I never thought it would happen to me. But unfortunately, it did.
Before I got pregnant, I had often heard stories from friends and relatives about the discrimination they face while being pregnant. This happens either at the work place, or they’d have a hard time being hired (even though they’re over-qualified for the job).
As reported by the News Straits Times in “With child, without job: Pregnant Malaysian women and workplace discrimination” – “Currently, Malaysia does not have laws which ban discriminatory interview questions.”
What a shame.
It was also stated that “Workplace Discrimination Survey by the Women’s Aid Organisation (WAO) revealed that approximately 20 per cent of women have had their job applications rejected or job offers revoked after disclosing their pregnancy.”
Now I have become part of that 20 per cent.
At first I was taken aback upon being asked personal questions while being interviewed via the phone. These include ‘are you married, how many children do you have, are you pregnant or planning on getting pregnant soon?’ and the sort.
What I thought were ‘routine’ questions weren’t that routine after all. None of my guy friends and ex-colleagues have ever been asked those questions.
Around 4 months into my pregnancy, my contract with Company A ended. So I started looking for jobs – filling up forms, applying online via various job portals, following up on friends’ recommendations, doing it the old school way (via newspapers’ advertisements) and many others.
During that period, I managed to snag a few freelance writing and translating jobs. Though I am grateful to still be able to do that, most freelancers would agree that the pay isn’t fixed, sometimes having to wait for months for the invoices to be processed.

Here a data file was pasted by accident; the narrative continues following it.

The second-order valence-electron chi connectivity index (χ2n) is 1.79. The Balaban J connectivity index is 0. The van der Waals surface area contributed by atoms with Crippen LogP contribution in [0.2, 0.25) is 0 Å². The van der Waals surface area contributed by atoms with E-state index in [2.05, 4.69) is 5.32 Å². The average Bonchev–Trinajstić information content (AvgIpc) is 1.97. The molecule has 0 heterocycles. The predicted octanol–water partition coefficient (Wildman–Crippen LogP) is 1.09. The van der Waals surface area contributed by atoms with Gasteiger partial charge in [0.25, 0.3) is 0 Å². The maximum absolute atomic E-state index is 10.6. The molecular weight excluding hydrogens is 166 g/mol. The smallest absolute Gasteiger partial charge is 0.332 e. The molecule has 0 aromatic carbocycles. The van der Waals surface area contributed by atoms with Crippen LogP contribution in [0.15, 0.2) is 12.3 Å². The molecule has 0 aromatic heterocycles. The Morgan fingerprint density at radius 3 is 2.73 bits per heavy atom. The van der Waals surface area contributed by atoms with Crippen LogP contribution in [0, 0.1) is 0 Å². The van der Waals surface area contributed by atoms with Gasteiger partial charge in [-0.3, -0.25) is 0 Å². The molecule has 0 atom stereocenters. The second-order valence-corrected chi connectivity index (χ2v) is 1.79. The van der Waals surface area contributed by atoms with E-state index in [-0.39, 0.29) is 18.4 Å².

Waiting for an interview call was also agony, and by the time some of them responded, I was already about five months pregnant.
Call me cocky, call me conceited, call me over-confident – but the thing is I’d always get positive feedback when I apply for jobs. I even often found myself in dilemma over which job to pick, as there would be plenty of offers.
But all this was of course before I got pregnant.
One day, Company X called me up for an interview after telling me (via phone) that I was shortlisted from three other candidates and had a strong chance of being hired. They initially interviewed me via phone and video call, before finally inviting me for a proper face-to-face interview.
I didn’t inform them via the phone that I was pregnant as I didn’t think it was necessary then. I mean, being pregnant doesn’t mean I’m incapable of completing the tasks as described in the job’s description, does it? It’s not like I was going to do any physically strenuous tasks like lifting a 30-kg box, being under the hot sun and the likes!
If I was a strong candidate like they claimed, shouldn’t my skills, experience and knowledge be accountable the most?
Anyway, I showed up at the office, and upon seeing me their first reaction was ‘Oh, you’re pregnant.’
I know that tone. I’ve heard that before.
Despite being told I was shortlisted, all they said that day was ‘We’ll inform you if you get the job, as we’re seeing 2 more candidates later.’
I never heard anything from them again.
A report on The need for law reform in Malaysia showed how much discrimination some pregnant women and mothers experience at the workplace: